It’s happening all the time but the last 48 hours stressed the importance of both hardware and software. The successful marriage of both produces successes and/or improves the experience for everyone whereas an imbalance could spell disaster and defeat. It’s not necessarily just a matter of technical support either — the business side of hardware and software has a significant impact as well.
THQ wasn’t sold to another company when it filed for bankruptcy; that plan fell through and a month later they’re dead. Fortunately many of THQ’s top properties and studios found new homes but not everyone was so fortunate. The most significant casualty of all this is the end of Vigil Studios who developed the DarkSiders franchise.
Here’s what was sold, who bought it and for how much:
Relic Entertainment (Company of Heroes) was purchased by Sega for $26 million
Volition (Saints Row, Red Faction) was purchased by Koch Media (publisher of Dead Island) for $22.3 million
“Evolve” developed by Turtle Rock Studios (Left4Dead 1 & 2) was purchased by Take-Two Interactive for $11 million
“Metro” franchise was purchased by Koch Media for $5.8 million
“South Park” license was purchased by Ubisoft for $3.2 million
THQ Montreal (incl. Patrice Desilets) was purchased by Ubisoft for $2.5 million
“Homefront” franchise was purchased by Crytek for $500,000
Honestly this covers most of what I’ve come to know THQ for and it’s good to know that most of it is going somewhere. Legacy IP like Red Faction and Homeworld will be auctioned off at a later date.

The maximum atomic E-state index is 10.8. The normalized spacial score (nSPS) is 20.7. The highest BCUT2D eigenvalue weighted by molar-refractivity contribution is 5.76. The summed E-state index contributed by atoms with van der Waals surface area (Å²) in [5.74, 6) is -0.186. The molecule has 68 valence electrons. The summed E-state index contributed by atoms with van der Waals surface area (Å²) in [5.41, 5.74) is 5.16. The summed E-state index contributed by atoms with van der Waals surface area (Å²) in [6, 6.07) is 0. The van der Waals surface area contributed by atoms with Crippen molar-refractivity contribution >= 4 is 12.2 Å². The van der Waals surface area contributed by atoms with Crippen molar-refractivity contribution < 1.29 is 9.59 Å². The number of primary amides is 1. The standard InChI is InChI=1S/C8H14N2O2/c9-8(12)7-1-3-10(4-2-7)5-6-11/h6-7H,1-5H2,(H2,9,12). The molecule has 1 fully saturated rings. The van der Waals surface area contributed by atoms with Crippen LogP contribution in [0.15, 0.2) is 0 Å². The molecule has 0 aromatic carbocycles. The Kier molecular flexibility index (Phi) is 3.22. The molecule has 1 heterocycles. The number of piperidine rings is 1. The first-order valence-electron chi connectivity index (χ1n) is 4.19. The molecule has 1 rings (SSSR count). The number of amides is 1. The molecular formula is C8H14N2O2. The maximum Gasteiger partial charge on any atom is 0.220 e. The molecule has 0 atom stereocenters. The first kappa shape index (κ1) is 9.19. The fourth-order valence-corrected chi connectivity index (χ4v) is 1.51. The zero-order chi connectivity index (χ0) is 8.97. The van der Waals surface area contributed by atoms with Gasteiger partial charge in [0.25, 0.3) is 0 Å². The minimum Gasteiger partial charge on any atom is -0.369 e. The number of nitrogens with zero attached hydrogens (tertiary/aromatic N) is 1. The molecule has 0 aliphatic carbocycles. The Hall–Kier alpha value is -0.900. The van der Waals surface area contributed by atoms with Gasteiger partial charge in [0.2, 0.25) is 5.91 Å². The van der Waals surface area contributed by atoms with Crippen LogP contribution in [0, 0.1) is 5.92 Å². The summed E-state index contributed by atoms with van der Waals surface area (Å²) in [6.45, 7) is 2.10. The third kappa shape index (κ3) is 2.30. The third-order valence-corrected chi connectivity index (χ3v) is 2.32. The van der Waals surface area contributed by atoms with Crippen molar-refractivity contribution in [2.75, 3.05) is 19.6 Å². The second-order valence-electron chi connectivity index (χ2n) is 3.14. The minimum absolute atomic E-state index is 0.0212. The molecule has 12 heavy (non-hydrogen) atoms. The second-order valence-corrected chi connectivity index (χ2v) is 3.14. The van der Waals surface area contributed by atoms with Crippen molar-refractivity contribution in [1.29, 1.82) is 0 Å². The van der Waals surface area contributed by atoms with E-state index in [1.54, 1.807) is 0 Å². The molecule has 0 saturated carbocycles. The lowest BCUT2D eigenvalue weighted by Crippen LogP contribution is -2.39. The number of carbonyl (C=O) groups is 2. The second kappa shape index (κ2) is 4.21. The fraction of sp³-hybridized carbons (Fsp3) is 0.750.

Good bye Toys Headquarters. Thanks for giving a valiant effort towards the end of your life.
Warface? Out of all the names, Crytek chose Warface. I guess it’ll work well with their Gface initiative. It’s going to be a free to play first person shooter and it will be class based. I bet you can guess what the classes will be without even pressing play on the trailer below.
I can’t say I’m intrigued. Nothing shown in the trailer was particularly original — not even the mech. But who knows? It’s free and it may turn out to be something great.
It wouldn’t be a Game Developer’s Conference without some middleware upselling. First we have Crytek’s CryEngine 3. It starts with a demo reel of games powered by their engine before getting into the nitty gritty.
It’s a nice little off screen capture of the trailers, but it doesn’t quite match the trailer Epic put out for their Unreal Engine 3 updates.
Epic’s trailer showcased a wide range of platforms including Adobe Flash, Vita, iOS and the usual candidates. That’s far more impressive than the handful of no-name games (except Mechwarrior Online) that Crytek showed off. But most importantly, Unreal Engine 3 continues to look awesome. I look forward to GDC 2013 where we’ll hopefully be seeing Unreal Engine 4 making its debut.